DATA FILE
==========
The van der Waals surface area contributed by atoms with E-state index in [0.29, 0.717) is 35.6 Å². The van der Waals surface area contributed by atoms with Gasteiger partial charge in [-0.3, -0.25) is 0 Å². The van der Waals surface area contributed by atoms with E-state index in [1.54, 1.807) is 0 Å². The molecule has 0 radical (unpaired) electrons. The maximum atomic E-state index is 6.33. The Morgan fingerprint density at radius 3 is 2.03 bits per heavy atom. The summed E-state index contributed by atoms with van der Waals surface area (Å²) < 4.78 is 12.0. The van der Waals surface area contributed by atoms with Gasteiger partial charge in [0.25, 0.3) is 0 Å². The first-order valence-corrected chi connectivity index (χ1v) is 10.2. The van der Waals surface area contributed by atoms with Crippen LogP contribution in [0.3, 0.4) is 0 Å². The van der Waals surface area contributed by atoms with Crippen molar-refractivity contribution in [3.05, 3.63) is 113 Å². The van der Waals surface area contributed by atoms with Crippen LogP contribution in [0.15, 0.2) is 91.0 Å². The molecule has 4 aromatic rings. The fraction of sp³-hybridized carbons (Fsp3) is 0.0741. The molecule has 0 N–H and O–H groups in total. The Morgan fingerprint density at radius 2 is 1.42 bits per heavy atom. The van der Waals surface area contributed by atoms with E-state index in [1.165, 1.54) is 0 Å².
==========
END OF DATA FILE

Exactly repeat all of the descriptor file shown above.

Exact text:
The van der Waals surface area contributed by atoms with E-state index in [0.29, 0.717) is 35.6 Å². The van der Waals surface area contributed by atoms with Gasteiger partial charge in [-0.3, -0.25) is 0 Å². The van der Waals surface area contributed by atoms with E-state index in [1.54, 1.807) is 0 Å². The molecule has 0 radical (unpaired) electrons. The maximum atomic E-state index is 6.33. The Morgan fingerprint density at radius 3 is 2.03 bits per heavy atom. The summed E-state index contributed by atoms with van der Waals surface area (Å²) < 4.78 is 12.0. The van der Waals surface area contributed by atoms with Gasteiger partial charge in [0.25, 0.3) is 0 Å². The first-order valence-corrected chi connectivity index (χ1v) is 10.2. The van der Waals surface area contributed by atoms with Crippen LogP contribution in [0.3, 0.4) is 0 Å². The van der Waals surface area contributed by atoms with Crippen molar-refractivity contribution in [3.05, 3.63) is 113 Å². The van der Waals surface area contributed by atoms with Crippen LogP contribution in [0.15, 0.2) is 91.0 Å². The molecule has 4 aromatic rings. The fraction of sp³-hybridized carbons (Fsp3) is 0.0741. The molecule has 0 N–H and O–H groups in total. The Morgan fingerprint density at radius 2 is 1.42 bits per heavy atom. The van der Waals surface area contributed by atoms with E-state index in [1.165, 1.54) is 0 Å².